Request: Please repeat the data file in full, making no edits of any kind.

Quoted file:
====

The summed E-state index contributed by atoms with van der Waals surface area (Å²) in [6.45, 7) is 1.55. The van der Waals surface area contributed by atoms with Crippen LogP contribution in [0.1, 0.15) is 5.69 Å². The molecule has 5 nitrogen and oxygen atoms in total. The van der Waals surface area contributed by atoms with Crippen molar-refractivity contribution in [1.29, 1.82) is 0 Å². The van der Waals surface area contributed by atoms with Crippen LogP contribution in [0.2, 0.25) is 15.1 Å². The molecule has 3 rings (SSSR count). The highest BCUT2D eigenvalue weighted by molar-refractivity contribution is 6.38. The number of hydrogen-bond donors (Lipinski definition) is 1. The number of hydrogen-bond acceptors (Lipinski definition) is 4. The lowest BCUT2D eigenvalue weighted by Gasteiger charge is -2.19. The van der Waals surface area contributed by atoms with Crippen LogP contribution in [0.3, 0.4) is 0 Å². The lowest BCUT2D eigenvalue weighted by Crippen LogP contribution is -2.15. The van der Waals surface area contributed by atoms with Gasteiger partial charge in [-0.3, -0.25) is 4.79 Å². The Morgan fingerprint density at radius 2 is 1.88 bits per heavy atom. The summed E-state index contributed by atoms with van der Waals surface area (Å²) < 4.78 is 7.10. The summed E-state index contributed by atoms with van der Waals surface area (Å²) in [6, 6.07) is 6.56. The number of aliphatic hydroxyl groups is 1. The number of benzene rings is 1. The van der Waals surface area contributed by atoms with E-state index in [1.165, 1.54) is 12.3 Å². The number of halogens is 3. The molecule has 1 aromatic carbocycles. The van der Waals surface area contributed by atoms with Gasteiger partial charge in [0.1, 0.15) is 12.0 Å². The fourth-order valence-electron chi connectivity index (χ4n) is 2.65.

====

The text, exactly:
The summed E-state index contributed by atoms with van der Waals surface area (Å²) in [6.45, 7) is 1.55. The van der Waals surface area contributed by atoms with Crippen LogP contribution in [0.1, 0.15) is 5.69 Å². The molecule has 5 nitrogen and oxygen atoms in total. The van der Waals surface area contributed by atoms with Crippen molar-refractivity contribution in [1.29, 1.82) is 0 Å². The van der Waals surface area contributed by atoms with Crippen LogP contribution in [0.2, 0.25) is 15.1 Å². The molecule has 3 rings (SSSR count). The highest BCUT2D eigenvalue weighted by molar-refractivity contribution is 6.38. The number of hydrogen-bond donors (Lipinski definition) is 1. The number of hydrogen-bond acceptors (Lipinski definition) is 4. The lowest BCUT2D eigenvalue weighted by Gasteiger charge is -2.19. The van der Waals surface area contributed by atoms with Crippen LogP contribution in [0.3, 0.4) is 0 Å². The lowest BCUT2D eigenvalue weighted by Crippen LogP contribution is -2.15. The van der Waals surface area contributed by atoms with Gasteiger partial charge in [-0.3, -0.25) is 4.79 Å². The Morgan fingerprint density at radius 2 is 1.88 bits per heavy atom. The summed E-state index contributed by atoms with van der Waals surface area (Å²) < 4.78 is 7.10. The summed E-state index contributed by atoms with van der Waals surface area (Å²) in [6, 6.07) is 6.56. The number of aliphatic hydroxyl groups is 1. The number of benzene rings is 1. The van der Waals surface area contributed by atoms with E-state index in [1.165, 1.54) is 12.3 Å². The number of halogens is 3. The molecule has 1 aromatic carbocycles. The van der Waals surface area contributed by atoms with Gasteiger partial charge in [0.1, 0.15) is 12.0 Å². The fourth-order valence-electron chi connectivity index (χ4n) is 2.65.